With different alloying elements come different mechanical properties for each titanium grade, meaning you can pick just the right titanium alloy for your application. Check out the following table to discover more about each alloy and to find out about it’s relative machinability!
Commercially pure titanium with low oxygen content.
|One of the most commonly used grades of titanium. It is the most ductile and the softest titanium alloy.||Excellent relative formability and machinability, corrosion resistance, and impact toughness.||Lower strength compared to the other titanium grades.||Chemical processing, desalination, medical industry, automotive parts, airframe structure.|
Commercially pure titanium with standard oxygen content.
|Pure titanium, known as the workhorse of the titanium industry.||High corrosion resistance, good weldability, strength, ductility, and formability. High relative machinability.||Not as strong as other titanium grades, but stronger than grade 1||Aircraft engines, hydrocarbon processing, chlorate manufacturing, medical industry.|
Commercially pure titanium with medium oxygen content.
|Grade 3 is the least commercially used, but it possesses good mechanical properties.||High strength and corrosion resistance. Good relative machinability.||Less formability than grades 1 and 2.||Medical industry, marine industry, aerospace structures.|
Commercially pure titanium with high oxygen content.
|Known as the strongest of the four commercially pure grades.||Very high strength and corrosion resistance. Okay relative machinability.||Hard to machine, requires slow speeds, high coolant flow, and high feed rates.||Cryogenic vessels, heat exchangers, CPI equipment, surgical hardware, airframe components.|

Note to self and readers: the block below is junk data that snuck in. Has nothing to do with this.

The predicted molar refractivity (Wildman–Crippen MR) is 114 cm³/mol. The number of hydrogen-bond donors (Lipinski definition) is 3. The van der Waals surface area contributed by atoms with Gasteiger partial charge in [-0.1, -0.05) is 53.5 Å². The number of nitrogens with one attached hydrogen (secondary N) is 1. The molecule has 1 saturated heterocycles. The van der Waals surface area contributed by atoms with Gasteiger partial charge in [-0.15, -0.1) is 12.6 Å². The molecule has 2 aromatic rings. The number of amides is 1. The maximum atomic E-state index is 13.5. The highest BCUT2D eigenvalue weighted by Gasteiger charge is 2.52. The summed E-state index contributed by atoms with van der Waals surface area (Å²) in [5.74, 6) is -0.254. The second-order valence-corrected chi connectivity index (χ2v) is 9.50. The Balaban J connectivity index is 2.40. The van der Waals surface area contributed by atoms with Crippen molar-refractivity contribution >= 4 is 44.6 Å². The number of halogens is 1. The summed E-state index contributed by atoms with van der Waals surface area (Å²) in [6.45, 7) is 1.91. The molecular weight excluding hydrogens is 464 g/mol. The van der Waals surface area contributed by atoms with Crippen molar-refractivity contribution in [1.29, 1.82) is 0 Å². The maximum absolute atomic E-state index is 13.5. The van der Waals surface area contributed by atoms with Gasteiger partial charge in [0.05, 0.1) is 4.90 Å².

Titanium alloy – Ti6Al4V
|This is the most commonly used alloy of titanium. It contains 6% aluminum and 4% of vanadium.||High corrosion resistance and high formability. Poor relative machinability.||Less strong than the other alloys.||Critical airframe structures, power generation, marine & offshore applications.|
Titanium alloy – Ti5Al-2.5Sn
|The most commonly used for airframe and jet engine applications.||Good weldability, stability, and strength at elevated temperatures.||Intermediate strength for titanium alloy standards.||Airframe & jet engine applications, liquid gas & propellant containment for rockets and space vehicles.|
Titanium alloy, sometimes considered “pure” – Ti-0.15Pd
|Similar to grade 2, but this one contains small quantities of palladium, enhancing corrosion resistance.||Extremely good corrosion resistance, excellent weldability, and formability.||Not as strong as other titanium alloys.||Chemical processing & production equipment components.|
Titanium alloy, sometimes considered “pure” – Ti-0.15Pd
|Similar to Grade 7, but with a lower tolerance for other impurities.||Excellent corrosion resistance, optimum ductility, and formability.||Even lower strength relative to grade 7.||Marine applications, chlorate manufacturing, desalination.|
Titanium alloy – Ti0.3Mo0.8Ni
|This highly durable alloy contains 0.3% of molybdenum and 0.8% of nickel.||Great weldability, excellent strength at high temperatures, excellent corrosion resistance.||It costs more than the other alloys.||Shell and heat exchangers, hydrometallurgical applications, aircraft & marine components.|
Titanium alloy – T6Al4V-ELI
|Also known as TAV-EIL in the market, which stands for Extra Low Interstitial. It is similar to Grade 5 but with higher purity.||Great ductility and formability, good fracture toughness. Optimum biocompatibility. Poor relative machinability.||Has a lower strength than the other Titanium Alloys.||Orthopedic pins & screws, orthopedic cables, surgical staples, orthodontic appliances.|
Choosing and Working with the Right Grade of Titanium
As you may have noticed, choosing the most suitable titanium for your product depends on the properties and applications you want. If you are trying to develop products for medical applications, you may want to choose the grade 23 titanium. Alternatively, if you are looking for a piece with excellent performance at elevated temperatures, you should consider working with grade 6 titanium.
Just remember that titanium alloys require careful machining, which must be carried out by trained experts. In contrast to free machining metals like Brass C360 or Steel SS416, working with titanium requires expertise, patience, and the correct tools.
If you want expert support from a vendor you can trust, look no further than the CNC machining services offered by Gensun for your next titanium project.
Please Note: This article was originally published in October of 2021 and was updated in December of 2022.